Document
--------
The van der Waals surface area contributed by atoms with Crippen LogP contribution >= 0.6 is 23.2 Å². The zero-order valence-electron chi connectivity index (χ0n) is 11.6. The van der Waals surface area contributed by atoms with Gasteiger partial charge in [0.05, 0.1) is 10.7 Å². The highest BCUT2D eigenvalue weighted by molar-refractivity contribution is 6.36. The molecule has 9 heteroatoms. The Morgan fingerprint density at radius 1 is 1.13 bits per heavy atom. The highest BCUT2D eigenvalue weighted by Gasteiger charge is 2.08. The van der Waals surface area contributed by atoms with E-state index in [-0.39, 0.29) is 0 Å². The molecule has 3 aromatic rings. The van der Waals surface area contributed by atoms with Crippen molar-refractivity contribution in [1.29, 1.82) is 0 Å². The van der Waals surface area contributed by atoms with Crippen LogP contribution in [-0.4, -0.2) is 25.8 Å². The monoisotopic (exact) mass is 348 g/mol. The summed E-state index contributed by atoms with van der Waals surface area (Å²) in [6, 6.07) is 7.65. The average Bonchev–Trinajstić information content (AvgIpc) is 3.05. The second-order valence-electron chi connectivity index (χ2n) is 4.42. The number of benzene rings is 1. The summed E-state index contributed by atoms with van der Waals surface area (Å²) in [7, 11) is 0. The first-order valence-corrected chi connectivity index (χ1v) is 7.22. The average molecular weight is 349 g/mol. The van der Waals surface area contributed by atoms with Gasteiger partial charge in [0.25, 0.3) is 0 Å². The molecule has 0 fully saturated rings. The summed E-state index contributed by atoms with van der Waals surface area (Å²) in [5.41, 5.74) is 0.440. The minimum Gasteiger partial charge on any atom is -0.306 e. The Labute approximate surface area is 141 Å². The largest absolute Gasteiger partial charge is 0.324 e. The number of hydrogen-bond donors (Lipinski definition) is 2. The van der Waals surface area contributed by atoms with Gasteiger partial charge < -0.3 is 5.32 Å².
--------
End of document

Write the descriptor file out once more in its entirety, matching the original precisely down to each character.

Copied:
The van der Waals surface area contributed by atoms with Crippen LogP contribution >= 0.6 is 23.2 Å². The zero-order valence-electron chi connectivity index (χ0n) is 11.6. The van der Waals surface area contributed by atoms with Gasteiger partial charge in [0.05, 0.1) is 10.7 Å². The highest BCUT2D eigenvalue weighted by molar-refractivity contribution is 6.36. The molecule has 9 heteroatoms. The Morgan fingerprint density at radius 1 is 1.13 bits per heavy atom. The highest BCUT2D eigenvalue weighted by Gasteiger charge is 2.08. The van der Waals surface area contributed by atoms with E-state index in [-0.39, 0.29) is 0 Å². The molecule has 3 aromatic rings. The van der Waals surface area contributed by atoms with Crippen molar-refractivity contribution in [1.29, 1.82) is 0 Å². The van der Waals surface area contributed by atoms with Crippen LogP contribution in [-0.4, -0.2) is 25.8 Å². The monoisotopic (exact) mass is 348 g/mol. The summed E-state index contributed by atoms with van der Waals surface area (Å²) in [6, 6.07) is 7.65. The average Bonchev–Trinajstić information content (AvgIpc) is 3.05. The second-order valence-electron chi connectivity index (χ2n) is 4.42. The number of benzene rings is 1. The summed E-state index contributed by atoms with van der Waals surface area (Å²) in [7, 11) is 0. The first-order valence-corrected chi connectivity index (χ1v) is 7.22. The average molecular weight is 349 g/mol. The van der Waals surface area contributed by atoms with Gasteiger partial charge in [0.25, 0.3) is 0 Å². The molecule has 0 fully saturated rings. The summed E-state index contributed by atoms with van der Waals surface area (Å²) in [5.41, 5.74) is 0.440. The minimum Gasteiger partial charge on any atom is -0.306 e. The Labute approximate surface area is 141 Å². The largest absolute Gasteiger partial charge is 0.324 e. The number of hydrogen-bond donors (Lipinski definition) is 2. The van der Waals surface area contributed by atoms with Gasteiger partial charge < -0.3 is 5.32 Å².